What You Should Know
Butyriboletus fechtneri is a rare basidiomycete fungus in the family Boletaceae. It is large to medium-sized, pale to light brown, boletoid, without veil and ring. The stem is solid, with a surface usually covered with granules or network. The flesh is variously colored, changing or not when exposed to air. It is native to Europe, where it forms ectomycorrhizal associations with various broad-leaved trees of the family Fagaceae, particularly oak (Quercus), beech (Fagus) and chestnut (Castanea).
Even though it is an excellent edible mushroom, its collection is prohibited by law in most EU countries. It is classified as an endangered species (EN) in the Red List of Mushrooms of the Czech Republic. In Switzerland (VU = vulnerable), RL2 Germany (endangered). Fully protected according to the Federal Species Protection Act Germany.
Other names: Pale Bolete, Bleke boleet (Netherlands), German: Silberröhrling, Sommerröhrling, Hřib Fechtnerův (Czech Republic).
Butyriboletus fechtneri Mushroom Identification
The cap is 5-15 (20) cm in diameter, fleshy, initially hemispherical, later convex, convex-spreading, pillow-like-spreading. The cap surface is initially silky-fibrous, later smooth, shiny, slightly wrinkled, sticky in wet weather, silver-white, grayish-brownish, light brown.
The hymenophore is tubular. The pores are small, rounded, at first bright yellow, later olive yellow, turning blue in places of contact.
The stem is 4-15 cm high, 2-6 cm in diameter, at first tuberous, then elongated, thickened at the base, solid, yellowish at the top and at the bottom, yellowish-reddish in the middle part, with a thin indistinct yellow mesh in the upper part.
The flesh is dense, fleshy, yellow, reddish at the base of the stem, bluish in cut, with a pleasant taste and smell. The flesh is very often invaded by larvae.
9–15 × 3.5–5.5 μm, ratio 2–3.4. Pileipellis (the cap cuticle) trichodermium of interwoven septate hyphae. Cells of the hyphae cylindrical, finely incrusted.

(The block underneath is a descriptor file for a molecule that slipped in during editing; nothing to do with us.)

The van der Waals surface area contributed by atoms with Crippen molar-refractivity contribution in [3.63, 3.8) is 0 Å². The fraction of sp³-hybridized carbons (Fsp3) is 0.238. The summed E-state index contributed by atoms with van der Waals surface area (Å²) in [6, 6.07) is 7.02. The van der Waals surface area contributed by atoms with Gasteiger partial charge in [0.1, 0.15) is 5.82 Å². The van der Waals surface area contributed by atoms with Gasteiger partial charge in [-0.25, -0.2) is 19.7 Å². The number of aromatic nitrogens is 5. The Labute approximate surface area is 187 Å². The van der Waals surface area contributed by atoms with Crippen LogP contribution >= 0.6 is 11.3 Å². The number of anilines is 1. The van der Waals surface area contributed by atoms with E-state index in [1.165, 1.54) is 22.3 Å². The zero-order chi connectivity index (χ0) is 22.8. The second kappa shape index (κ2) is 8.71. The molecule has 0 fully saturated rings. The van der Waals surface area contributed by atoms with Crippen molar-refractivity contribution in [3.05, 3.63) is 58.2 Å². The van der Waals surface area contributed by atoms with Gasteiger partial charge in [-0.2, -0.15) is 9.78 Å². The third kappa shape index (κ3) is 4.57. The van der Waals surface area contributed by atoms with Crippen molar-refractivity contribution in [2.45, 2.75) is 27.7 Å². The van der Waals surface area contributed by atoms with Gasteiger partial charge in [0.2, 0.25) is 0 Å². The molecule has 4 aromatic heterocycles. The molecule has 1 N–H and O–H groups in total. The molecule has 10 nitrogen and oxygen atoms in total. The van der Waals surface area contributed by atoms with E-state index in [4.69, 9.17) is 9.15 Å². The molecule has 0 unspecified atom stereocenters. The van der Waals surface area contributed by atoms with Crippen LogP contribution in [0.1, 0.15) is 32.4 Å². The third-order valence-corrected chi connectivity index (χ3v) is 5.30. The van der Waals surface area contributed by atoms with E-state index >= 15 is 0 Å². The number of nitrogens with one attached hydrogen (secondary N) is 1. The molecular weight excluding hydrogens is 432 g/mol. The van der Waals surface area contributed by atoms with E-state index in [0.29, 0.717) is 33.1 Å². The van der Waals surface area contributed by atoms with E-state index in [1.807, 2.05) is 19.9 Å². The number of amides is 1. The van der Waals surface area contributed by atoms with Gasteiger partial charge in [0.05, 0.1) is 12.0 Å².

Hyphae of the flesh in the stipe base inamyloid with Melzer’s solution.
Grows from June to September, in deciduous forests, with oaks and beeches, singly and in small groups. It is more often seen in certain mainland European countries, particularly in central and southern Europe. It is a heat-loving species of lower altitudes. It occurs on limestone and other basic soils in areas of thermophilic flora.
Butyriboletus fechtneri Look-Alikes
The cap is chalky white with red pores and a bulbous red stem.
It has a light cap and yellow pores. Its stem is yellow towards the tip and red base.
Inedible, bitter, no red stem, grows only in forests deciduous
Inedible, without reddish tones.
Has a pink cap with a different color of tube and stem.
Has bitter flesh and smells of urea when dried.
Pale unchanging flesh, no mesh.
Has a deep brown cap.
Noticeable pink tones in the color of the cap, which are missing in B. fechtneri.
Butyriboletus fechtneri Taxonomy and Etymology
It was formerly regarded as a species of Boletus, but in 2014 was transferred to the newly erected genus Butyriboletus, after molecular data revealed that it is a member of the "Regius" clade (named after B. regius), quite distant from the core clade of B. edulis and closely allied species.
The Czech botanist and mycologist Josef Velenovsky (1858-1949) described this bolete and gave it the scientific name Boletus fechtneri. In 2014 American David Arora and Jonathan L. Frank classified Pale Bolete into the new genus Butyriboletus mainly based on molecular (DNA) analysis results.
The genus name Boletus comes from the Greek word bolos, meaning "lump of clay," and the new genus Butyri prefix means "buttery."
The special epithet fechtneri is in honor of the Czech mycologist František Fechtner (1883 - 1967).
Butyriboletus fechtneri Synonyms
Boletus fechtneri Velen., 1922
Boletus aestivalis Kallenbach 1927, non Paulet nec. Fr. nec Hussey
Boletus appendiculatus subsp. pallescens Konrad (1929), Bulletin de la Société mycologique de France, 45(1), p. 73
Boletus appendiculatus var. pallescens (Konrad) Kühner & Romagnesi (1953), Flore analytique des champignons supérieurs, p. 38 (nom. inval.)
Boletus fechtneri Velenovský (1922), Ceské houby, 4-5, p. 704
Boletus pallescens (Konrad) Singer (1936), Annales mycologici, edii in notitiam scientiae mycologicae universalis, 34(6), p. 424 (nom. illegit.)
Boletus romellii Kallenbach (1931), Die Pilze Mitteleuropas, 1, p. 13
Tubiporus appendiculatus var. pallescens (Konrad) Imler (1950), Bulletin de la Société mycologique de France, 66, p. 201
Photo 1 - Author: Gerhard Koller (Creative Commons Attribution-Share Alike 3.0 Unported)
Photo 2 - Author: GLJIVARSKO DRUSTVO NIS from Serbia (Creative Commons Attribution 2.0 Generic)
Photo 3 - Author: GLJIVARSKO DRUSTVO NIS from Serbia (Creative Commons Attribution 2.0 Generic)
Photo 4 - Author: Gerhard Koller (Gerhard) (Creative Commons Attribution-Share Alike 3.0 Unported)
Photo 5 - Author: 2012-08-26_Boletus_fechtneri_Velenovsky_254739.jpg: (Creative Commons Attribution-Share Alike 3.0 Unported)
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